An initial policy, which could generate considerable bang for the buck, is to build well-being metrics into our national statistics collection. For example, the United Kingdom’s government has included four questions in its official statistics for almost a decade that cover life satisfaction, meaning and purpose in life, anxiety, and contentment. These questions are short and inexpensive to administer. Yet they can serve as a national well-being and ill-being tracker. Notable changes among particular cohorts (as we found in our historical data on optimism for less than college educated whites in the 1970s) serve as warning signs of vulnerability. Had we had such signs early on in the U.S., we would not be facing a crisis—and the associated implications for our nation’s health, civic discourse, and politics—of the scale and complexity we have today.

Lessons from minority communities

We can also learn from the informal safety nets and community support common in African American and Hispanic communities. These include extended families, churches, and other social entities that give purpose and meaning to life beyond an income and a job. Unlike white Americans, who had privileged access to the good manufacturing and mining jobs, minorities faced historical discrimination and had to rely on informal safety nets. This experience, meanwhile, likely led to more empathy for those who fell behind. Ironically, working-class whites who are now in need are still much less likely to trust the government and to believe in the importance of education than are minorities. Our work finds that the gaps in reported well-being across African American and white communities are the largest among relatively deprived cohorts, such as prime-aged males out of the labor force.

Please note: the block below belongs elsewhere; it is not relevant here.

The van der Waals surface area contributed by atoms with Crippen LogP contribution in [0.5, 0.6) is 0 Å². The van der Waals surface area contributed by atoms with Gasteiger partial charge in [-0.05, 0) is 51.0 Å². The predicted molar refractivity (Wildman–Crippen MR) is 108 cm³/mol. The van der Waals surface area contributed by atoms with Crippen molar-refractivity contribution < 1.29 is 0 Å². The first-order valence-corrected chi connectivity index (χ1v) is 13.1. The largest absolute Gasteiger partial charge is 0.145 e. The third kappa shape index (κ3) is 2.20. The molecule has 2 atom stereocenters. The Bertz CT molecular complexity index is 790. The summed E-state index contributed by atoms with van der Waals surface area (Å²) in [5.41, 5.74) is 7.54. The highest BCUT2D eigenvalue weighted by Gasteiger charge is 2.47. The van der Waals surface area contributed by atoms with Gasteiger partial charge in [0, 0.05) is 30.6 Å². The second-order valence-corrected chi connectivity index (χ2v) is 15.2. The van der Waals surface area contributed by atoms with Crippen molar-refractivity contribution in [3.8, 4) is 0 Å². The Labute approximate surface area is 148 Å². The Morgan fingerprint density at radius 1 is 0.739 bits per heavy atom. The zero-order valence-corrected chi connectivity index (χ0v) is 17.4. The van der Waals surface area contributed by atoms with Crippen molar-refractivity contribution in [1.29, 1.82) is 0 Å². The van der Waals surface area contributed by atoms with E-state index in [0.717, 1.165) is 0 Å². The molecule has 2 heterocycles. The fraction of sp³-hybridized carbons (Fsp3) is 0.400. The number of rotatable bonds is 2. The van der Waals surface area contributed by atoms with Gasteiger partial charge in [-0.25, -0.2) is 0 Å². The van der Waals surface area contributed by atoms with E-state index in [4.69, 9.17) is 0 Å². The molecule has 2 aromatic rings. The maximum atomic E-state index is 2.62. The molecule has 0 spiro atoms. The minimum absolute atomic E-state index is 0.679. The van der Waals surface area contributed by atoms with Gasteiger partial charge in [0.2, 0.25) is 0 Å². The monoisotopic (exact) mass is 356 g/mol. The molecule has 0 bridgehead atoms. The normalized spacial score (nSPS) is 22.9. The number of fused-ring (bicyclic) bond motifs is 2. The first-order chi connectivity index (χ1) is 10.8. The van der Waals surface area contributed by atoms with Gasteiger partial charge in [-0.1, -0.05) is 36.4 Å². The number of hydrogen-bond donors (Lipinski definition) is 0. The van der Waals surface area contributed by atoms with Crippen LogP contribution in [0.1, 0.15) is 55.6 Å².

Sociologist Andrew J. Cherlin of Johns Hopkins University has extensively interviewed children of steelworkers from the now-defunct Bethlehem Steel complex in Baltimore. While African American steelworkers faced significant discrimination, many of their children attended college and moved to better neighborhoods. Yet they return most weeks to the church near the factory and reap the psychological benefit of giving back to their community. The children of the white steelworkers tended not to go to college and remain in the same neighborhood as their parents, but with inferior jobs. While this is not a large sample study, it is surely a very telling one.

My research with Pinto, meanwhile, based on a nationally representative survey, confirms large gaps in faith in the future (and in purpose and meaning) across poor whites and minorities, and shows that they are consistent ones, with the much higher levels of optimism among minorities persisting from well before the 2016 election and lasting afterward. While there is much more to understand, we need to do so if we are going to effectively address our crisis of desperation.